Efforts to generate more leads and encourage conversion will hit a wall at some point. This is when you begin seeing that not a lot of people are signing up or engaging with your website, and you start noticing that your sales have either plateaued or declined. This is bad news if your goal is growth for your business every quarter. So what do you do? You brainstorm new campaigns to run which will hopefully bring back the vigor and excitement your website once had.
Sometimes it is not the campaigns, though, but the website itself. Your homepage is the first thing your existing and potential audience sees. If it looks outdated, aesthetically unpleasant, and difficult to navigate, then that is most likely one of the things contributing to your website’s poor performance.
To ensure that your homepage is making the right first impression, let us explore the crucial elements it should have.
The importance of having a well-designed homepage
Before a website design revamps, you must understand why you are doing it first so it can guide you on your aesthetic and usability decisions.
Your homepage receives the most traffic on your website. Think of it as your business’ virtual front desk. It must contain all the pertinent information a visitor needs like which page should they go to check out your product, where the Purchase button is, and a brief introduction about what you are offering them.
Note that your homepage must be able to:
- Entice visitors to check out your products/services
- Provide a clear direction so they can check out the other pages
- Inform them about the benefits of purchasing from you
- Converting and turning them into loyal customers
- Encouraging them to share the word
While investing time and money into optimization efforts and into your products/services is good, neglecting your homepage may be detrimental to your online presence and your sales. Yes, the homepage is not necessarily where visitors convert the most, but remember that this is supposed to be your best foot forward. You would not want them to turn them away because it looks messy and confusing.
Elements your homepage must have
Establish your value proposition
As soon as your website loads, the first thing your visitor sees must be your value proposition. On your hero banner, you can have at least three catchy headlines highlighting what your business can do for visitors, with sub-headlines that can briefly explain what it is you offer. You can put a Read More right below the headlines and sub-headlines so that there is a clear path going from the homepage to their intended page where they can learn more.
Use high-quality images
Try to avoid using cheesy stock photos for your webpage. Most people are more visual, and thanks to VSCO and Photoshop, they know what a badly taken and edited photo looks like. If you cannot set up your own photoshoot, you can always look for high-quality stock photos from websites like unsplash.com.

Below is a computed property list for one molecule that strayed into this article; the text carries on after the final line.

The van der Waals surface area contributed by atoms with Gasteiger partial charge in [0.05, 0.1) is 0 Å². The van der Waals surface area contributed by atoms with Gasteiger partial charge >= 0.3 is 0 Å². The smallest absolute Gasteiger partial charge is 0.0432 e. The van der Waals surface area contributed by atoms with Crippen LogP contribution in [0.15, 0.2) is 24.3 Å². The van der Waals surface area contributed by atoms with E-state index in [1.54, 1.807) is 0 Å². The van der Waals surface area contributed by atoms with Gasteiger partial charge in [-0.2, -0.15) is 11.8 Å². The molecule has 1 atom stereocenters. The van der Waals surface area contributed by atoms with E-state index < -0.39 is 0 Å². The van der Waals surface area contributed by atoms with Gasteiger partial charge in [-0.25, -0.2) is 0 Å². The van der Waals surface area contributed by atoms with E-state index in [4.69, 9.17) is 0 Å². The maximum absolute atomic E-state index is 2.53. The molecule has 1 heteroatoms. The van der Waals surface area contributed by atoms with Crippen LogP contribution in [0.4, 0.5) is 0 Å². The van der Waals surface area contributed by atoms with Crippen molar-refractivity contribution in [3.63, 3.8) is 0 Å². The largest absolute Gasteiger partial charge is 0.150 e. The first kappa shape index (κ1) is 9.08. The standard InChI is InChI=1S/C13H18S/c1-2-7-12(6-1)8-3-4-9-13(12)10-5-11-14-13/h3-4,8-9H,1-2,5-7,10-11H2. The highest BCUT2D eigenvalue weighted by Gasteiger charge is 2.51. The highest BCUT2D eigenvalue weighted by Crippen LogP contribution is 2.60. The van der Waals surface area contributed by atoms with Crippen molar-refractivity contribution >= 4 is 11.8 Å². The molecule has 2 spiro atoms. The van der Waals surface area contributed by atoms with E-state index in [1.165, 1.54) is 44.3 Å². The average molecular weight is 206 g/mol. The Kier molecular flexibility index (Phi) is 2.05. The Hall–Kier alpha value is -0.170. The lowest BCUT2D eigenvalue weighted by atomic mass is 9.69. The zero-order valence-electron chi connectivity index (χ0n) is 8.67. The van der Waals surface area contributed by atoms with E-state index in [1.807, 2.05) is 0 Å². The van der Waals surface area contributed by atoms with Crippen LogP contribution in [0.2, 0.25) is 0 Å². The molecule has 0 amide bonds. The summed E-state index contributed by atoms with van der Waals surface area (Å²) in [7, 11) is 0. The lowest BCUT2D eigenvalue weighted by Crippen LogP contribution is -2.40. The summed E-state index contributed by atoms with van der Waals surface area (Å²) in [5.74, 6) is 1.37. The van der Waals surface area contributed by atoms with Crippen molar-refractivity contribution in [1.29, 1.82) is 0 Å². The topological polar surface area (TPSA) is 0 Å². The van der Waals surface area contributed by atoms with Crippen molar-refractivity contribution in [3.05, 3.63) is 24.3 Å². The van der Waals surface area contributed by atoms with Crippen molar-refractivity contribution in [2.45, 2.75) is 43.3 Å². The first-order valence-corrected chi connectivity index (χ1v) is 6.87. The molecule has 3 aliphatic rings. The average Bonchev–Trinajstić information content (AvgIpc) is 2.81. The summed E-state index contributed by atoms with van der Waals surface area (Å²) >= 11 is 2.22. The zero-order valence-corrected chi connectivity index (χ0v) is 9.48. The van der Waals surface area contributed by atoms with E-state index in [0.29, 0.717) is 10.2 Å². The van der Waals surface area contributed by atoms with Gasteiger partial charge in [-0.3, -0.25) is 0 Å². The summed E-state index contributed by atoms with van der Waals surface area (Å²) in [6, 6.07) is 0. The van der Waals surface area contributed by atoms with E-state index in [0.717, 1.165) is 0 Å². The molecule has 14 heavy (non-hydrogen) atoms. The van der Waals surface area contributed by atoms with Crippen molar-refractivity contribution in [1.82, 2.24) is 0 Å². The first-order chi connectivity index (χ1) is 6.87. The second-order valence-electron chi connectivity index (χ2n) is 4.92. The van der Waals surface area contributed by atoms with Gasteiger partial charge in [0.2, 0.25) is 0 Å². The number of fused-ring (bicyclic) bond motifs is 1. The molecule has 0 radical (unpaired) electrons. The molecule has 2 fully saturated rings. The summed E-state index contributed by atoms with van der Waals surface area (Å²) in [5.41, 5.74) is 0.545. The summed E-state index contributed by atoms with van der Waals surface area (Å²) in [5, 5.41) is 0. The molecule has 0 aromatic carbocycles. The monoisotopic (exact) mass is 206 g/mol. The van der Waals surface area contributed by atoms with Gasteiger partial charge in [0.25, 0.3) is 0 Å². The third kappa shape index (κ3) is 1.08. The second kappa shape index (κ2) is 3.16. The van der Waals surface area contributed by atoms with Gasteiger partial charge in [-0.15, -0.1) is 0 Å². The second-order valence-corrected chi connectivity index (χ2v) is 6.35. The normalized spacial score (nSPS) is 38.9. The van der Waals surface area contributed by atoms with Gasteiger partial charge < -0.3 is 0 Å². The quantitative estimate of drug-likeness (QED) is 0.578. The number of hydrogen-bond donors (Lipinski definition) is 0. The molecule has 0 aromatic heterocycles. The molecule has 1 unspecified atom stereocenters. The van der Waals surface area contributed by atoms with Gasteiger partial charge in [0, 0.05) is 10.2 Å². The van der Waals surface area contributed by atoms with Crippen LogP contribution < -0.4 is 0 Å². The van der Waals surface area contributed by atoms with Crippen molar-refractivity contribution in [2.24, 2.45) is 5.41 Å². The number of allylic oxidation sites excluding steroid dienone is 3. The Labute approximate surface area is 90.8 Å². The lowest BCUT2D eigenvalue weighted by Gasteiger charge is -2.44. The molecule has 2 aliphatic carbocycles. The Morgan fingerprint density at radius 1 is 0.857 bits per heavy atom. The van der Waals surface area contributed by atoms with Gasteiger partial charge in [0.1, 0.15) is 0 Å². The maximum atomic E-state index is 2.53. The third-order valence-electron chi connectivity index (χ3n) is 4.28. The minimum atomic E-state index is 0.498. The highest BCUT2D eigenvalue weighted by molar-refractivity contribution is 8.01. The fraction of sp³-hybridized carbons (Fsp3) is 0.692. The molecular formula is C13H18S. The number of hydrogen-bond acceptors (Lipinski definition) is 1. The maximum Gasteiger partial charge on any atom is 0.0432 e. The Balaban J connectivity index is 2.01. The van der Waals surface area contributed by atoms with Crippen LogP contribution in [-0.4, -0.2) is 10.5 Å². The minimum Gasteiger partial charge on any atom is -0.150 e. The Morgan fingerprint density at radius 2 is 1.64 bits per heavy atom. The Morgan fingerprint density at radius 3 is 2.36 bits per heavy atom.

Avoid lengthy copy
You have landing pages where you can expound on the key benefits of being their business of choice. Avoid writing long-form, brick-paragraph copies that are hard to read and even more complicated to understand. Be brief with your copy, make it at least 300 words for the whole page already. An example would be dividing the copy into an introduction which can have 150 words and three teasers which can have 50 words each.
Include social proof
Testimonials show potential customers that you are a credible and trusted brand. Show quotes coming from your repeat, satisfied customers as proof that you do deliver on your promise. It is more effective if you can include a photo and a name under these testimonials, with permission from your customers of course.
Intuitive website navigation
The key to a navigable website is to keep it simple and clutter-free. As soon as your website loads, a visitor must immediately know which page to go to, which button to click, and which information is relevant to them. Note that online users want to get what they want fast. If your website loads slowly and if it is too complex to navigate, they will not bother anymore.
You may also use your customer’s behavior when they visit your website. If you find that a certain landing page is getting the most views, like a blog page or the product page, you might want to make it easier for users to go to these pages by highlighting it on the home page.
Choose the right fonts and colors
Harsh colors and bad fonts will definitely make your text harder to read, apart from making your website look low-grade. The common tip is to choose at least two colors or hues that pop out of the page (like red, blue, green, etc.) and combine them with neutral colors (like white or grey). In this way, the eyes are given time to rest from loud colors.
In terms of font, you must test the font on your webpage if they are readable across all devices. Some fonts tend to look smaller when they are viewed on mobile; if this is the case, change it immediately.
Put your contact information
At the foot of the home page, links to other pages in the website can be found there, divided into helpful categories like Blog, Products, etc. Besides these links, you can also put the icons for your social media pages and your contact information (like an email address for inquiries, phone number, and office location).
Once you get a website design to revamp, make sure you have all of these elements and watch as it improves visits, leads, and conversion.